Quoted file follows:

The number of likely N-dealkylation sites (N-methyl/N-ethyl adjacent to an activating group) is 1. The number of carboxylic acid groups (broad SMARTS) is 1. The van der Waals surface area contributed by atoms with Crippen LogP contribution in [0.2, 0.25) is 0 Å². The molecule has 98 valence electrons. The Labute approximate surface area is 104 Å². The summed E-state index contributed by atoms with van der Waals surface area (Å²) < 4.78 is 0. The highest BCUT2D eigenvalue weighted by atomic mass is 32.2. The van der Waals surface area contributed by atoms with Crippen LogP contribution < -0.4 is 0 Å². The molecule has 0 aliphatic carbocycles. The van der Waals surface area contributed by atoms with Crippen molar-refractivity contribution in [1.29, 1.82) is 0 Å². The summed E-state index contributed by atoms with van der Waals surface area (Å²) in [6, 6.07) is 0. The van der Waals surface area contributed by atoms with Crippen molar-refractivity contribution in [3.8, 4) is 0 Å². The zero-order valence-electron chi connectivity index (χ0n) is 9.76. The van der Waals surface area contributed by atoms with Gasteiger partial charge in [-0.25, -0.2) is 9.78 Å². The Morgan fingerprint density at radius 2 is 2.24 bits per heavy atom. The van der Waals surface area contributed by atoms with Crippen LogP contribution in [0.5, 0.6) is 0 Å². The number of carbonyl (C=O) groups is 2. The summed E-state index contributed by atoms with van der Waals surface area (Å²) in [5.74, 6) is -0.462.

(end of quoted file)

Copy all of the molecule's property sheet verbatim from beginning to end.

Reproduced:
The number of likely N-dealkylation sites (N-methyl/N-ethyl adjacent to an activating group) is 1. The number of carboxylic acid groups (broad SMARTS) is 1. The van der Waals surface area contributed by atoms with Crippen LogP contribution in [0.2, 0.25) is 0 Å². The molecule has 98 valence electrons. The Labute approximate surface area is 104 Å². The summed E-state index contributed by atoms with van der Waals surface area (Å²) < 4.78 is 0. The highest BCUT2D eigenvalue weighted by atomic mass is 32.2. The van der Waals surface area contributed by atoms with Crippen LogP contribution < -0.4 is 0 Å². The molecule has 0 aliphatic carbocycles. The van der Waals surface area contributed by atoms with Crippen molar-refractivity contribution in [1.29, 1.82) is 0 Å². The summed E-state index contributed by atoms with van der Waals surface area (Å²) in [6, 6.07) is 0. The van der Waals surface area contributed by atoms with Crippen molar-refractivity contribution in [3.8, 4) is 0 Å². The zero-order valence-electron chi connectivity index (χ0n) is 9.76. The van der Waals surface area contributed by atoms with Gasteiger partial charge in [-0.25, -0.2) is 9.78 Å². The Morgan fingerprint density at radius 2 is 2.24 bits per heavy atom. The van der Waals surface area contributed by atoms with Crippen LogP contribution in [0.5, 0.6) is 0 Å². The number of carbonyl (C=O) groups is 2. The summed E-state index contributed by atoms with van der Waals surface area (Å²) in [5.74, 6) is -0.462.